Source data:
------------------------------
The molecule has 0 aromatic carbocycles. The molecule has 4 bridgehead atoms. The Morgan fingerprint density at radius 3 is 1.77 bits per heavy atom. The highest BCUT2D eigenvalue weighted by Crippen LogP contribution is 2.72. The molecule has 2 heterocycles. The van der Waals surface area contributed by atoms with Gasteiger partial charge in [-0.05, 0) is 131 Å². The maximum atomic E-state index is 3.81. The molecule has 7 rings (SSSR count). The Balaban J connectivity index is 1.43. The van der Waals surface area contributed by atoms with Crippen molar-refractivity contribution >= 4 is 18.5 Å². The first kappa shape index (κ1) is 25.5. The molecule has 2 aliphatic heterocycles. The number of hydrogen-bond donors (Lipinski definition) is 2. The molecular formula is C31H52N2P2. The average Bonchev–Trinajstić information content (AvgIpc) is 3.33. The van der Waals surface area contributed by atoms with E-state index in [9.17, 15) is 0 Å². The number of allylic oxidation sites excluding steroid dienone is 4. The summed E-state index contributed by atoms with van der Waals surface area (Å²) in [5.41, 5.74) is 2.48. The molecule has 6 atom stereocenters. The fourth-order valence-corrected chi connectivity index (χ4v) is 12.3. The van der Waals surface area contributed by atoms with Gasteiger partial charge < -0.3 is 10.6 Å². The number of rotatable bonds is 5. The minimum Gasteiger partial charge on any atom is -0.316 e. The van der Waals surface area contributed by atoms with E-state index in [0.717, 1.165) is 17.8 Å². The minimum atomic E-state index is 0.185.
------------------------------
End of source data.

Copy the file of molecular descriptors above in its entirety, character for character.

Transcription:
The molecule has 0 aromatic carbocycles. The molecule has 4 bridgehead atoms. The Morgan fingerprint density at radius 3 is 1.77 bits per heavy atom. The highest BCUT2D eigenvalue weighted by Crippen LogP contribution is 2.72. The molecule has 2 heterocycles. The van der Waals surface area contributed by atoms with Gasteiger partial charge in [-0.05, 0) is 131 Å². The maximum atomic E-state index is 3.81. The molecule has 7 rings (SSSR count). The Balaban J connectivity index is 1.43. The van der Waals surface area contributed by atoms with Crippen molar-refractivity contribution >= 4 is 18.5 Å². The first kappa shape index (κ1) is 25.5. The molecule has 2 aliphatic heterocycles. The number of hydrogen-bond donors (Lipinski definition) is 2. The molecular formula is C31H52N2P2. The average Bonchev–Trinajstić information content (AvgIpc) is 3.33. The van der Waals surface area contributed by atoms with E-state index in [9.17, 15) is 0 Å². The number of allylic oxidation sites excluding steroid dienone is 4. The summed E-state index contributed by atoms with van der Waals surface area (Å²) in [5.41, 5.74) is 2.48. The molecule has 6 atom stereocenters. The fourth-order valence-corrected chi connectivity index (χ4v) is 12.3. The van der Waals surface area contributed by atoms with Gasteiger partial charge < -0.3 is 10.6 Å². The number of rotatable bonds is 5. The minimum Gasteiger partial charge on any atom is -0.316 e. The van der Waals surface area contributed by atoms with E-state index in [0.717, 1.165) is 17.8 Å². The minimum atomic E-state index is 0.185.